Sarah Beuckmann: 34-year-old Scotland Woman Suffers Gruesome AstraZeneca Adverse Reaction


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This story is not for the queasy. So fair warning – stop reading now if you can’t handle the sight of ghastly human injuries.

Mrs. Sarah Beuckmann received her first dose of the experimental AstraZeneca viral vector shot on March 18, according to The Daily Record. She immediately felt flu-like symptoms, but was otherwise ok – until seven days later. A tingling sensation in her legs quickly turned into a rash that morphed into something you only see in horror movies.

Photo Credit: MirrorPix

Extended hospital stay

Her husband took her to the A&E (accident and emergency department) at Queen Elizabeth University Hospital. Doctors immediately placed her on an EKG machine, as her resting heart rate exceeded 160 beats per minute.

The hospital performed tests to determine if she had herpes or HIV, to no avail. Two biopsies determined that she had an adverse reaction to the experimental shot. Doctors treated the condition with steroids. But not before it spread to her fingers and face.

Photo Credit: MirrorPix

Photo Credit: MirrorPix

Doctors gave her morphine to mitigate the pain. Mrs. Beuckmann told the Daily Record that she thought her legs would need amputating if the condition did not improve.

The mother of one ended up spending 16 days in the hospital before being released on April 12. However she will require physiotherapy to restore strength in her legs. Nurses come to her home to change the dressing on her legs daily.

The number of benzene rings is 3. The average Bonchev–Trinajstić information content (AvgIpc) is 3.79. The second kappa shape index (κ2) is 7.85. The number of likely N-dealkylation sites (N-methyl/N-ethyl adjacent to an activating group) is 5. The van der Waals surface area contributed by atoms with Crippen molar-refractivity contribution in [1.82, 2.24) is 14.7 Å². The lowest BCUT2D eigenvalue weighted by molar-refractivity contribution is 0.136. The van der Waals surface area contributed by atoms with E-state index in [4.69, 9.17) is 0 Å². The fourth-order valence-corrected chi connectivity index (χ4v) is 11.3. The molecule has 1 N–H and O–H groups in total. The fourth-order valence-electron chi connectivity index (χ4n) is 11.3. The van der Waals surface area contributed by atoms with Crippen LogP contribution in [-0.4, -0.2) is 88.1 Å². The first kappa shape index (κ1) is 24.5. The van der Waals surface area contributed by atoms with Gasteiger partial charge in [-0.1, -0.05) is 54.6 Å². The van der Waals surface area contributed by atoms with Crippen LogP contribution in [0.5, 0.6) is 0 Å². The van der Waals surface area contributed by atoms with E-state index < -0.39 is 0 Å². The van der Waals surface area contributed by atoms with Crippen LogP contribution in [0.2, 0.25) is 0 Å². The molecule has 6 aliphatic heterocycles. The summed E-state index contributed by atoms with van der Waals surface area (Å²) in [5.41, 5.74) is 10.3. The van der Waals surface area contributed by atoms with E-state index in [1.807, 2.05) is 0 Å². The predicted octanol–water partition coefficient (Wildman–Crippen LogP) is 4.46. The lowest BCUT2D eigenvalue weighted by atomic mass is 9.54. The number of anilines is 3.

Mrs. Beuckmann is “ineligible” to get the second shot due to the adverse reaction. But she is encouraging others to get the shots despite her adverse reaction. “I’m not an anti-vaxxer or anything,” she said. “I still believe people should be vaccinated and the amount of people that have had it and have been okay shows that it is safe for most.”

We’ve seen this before

This is at least the third time we’ve covered experimental Johnson & Johnson and AstraZeneca viral vector shots causing this reaction, known as Stevens-Johnson Syndrome. It is the second time in Scotland. All three times, none of the original sources mention Stevens-Johnson.

Further, this is probably the 100th time we’ve covered a victim or their families encouraging others to get experimental shots despite their experiences. It is a waste of time trying to make sense of this seemingly contagious psychological disposition among the inoculated. All you can do is stay vigilant and protect your friends and loved ones.


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Featured image: Mrs. Sarah Beuckmann is likely to be wheelchair-bound for the foreseeable future. (Source:

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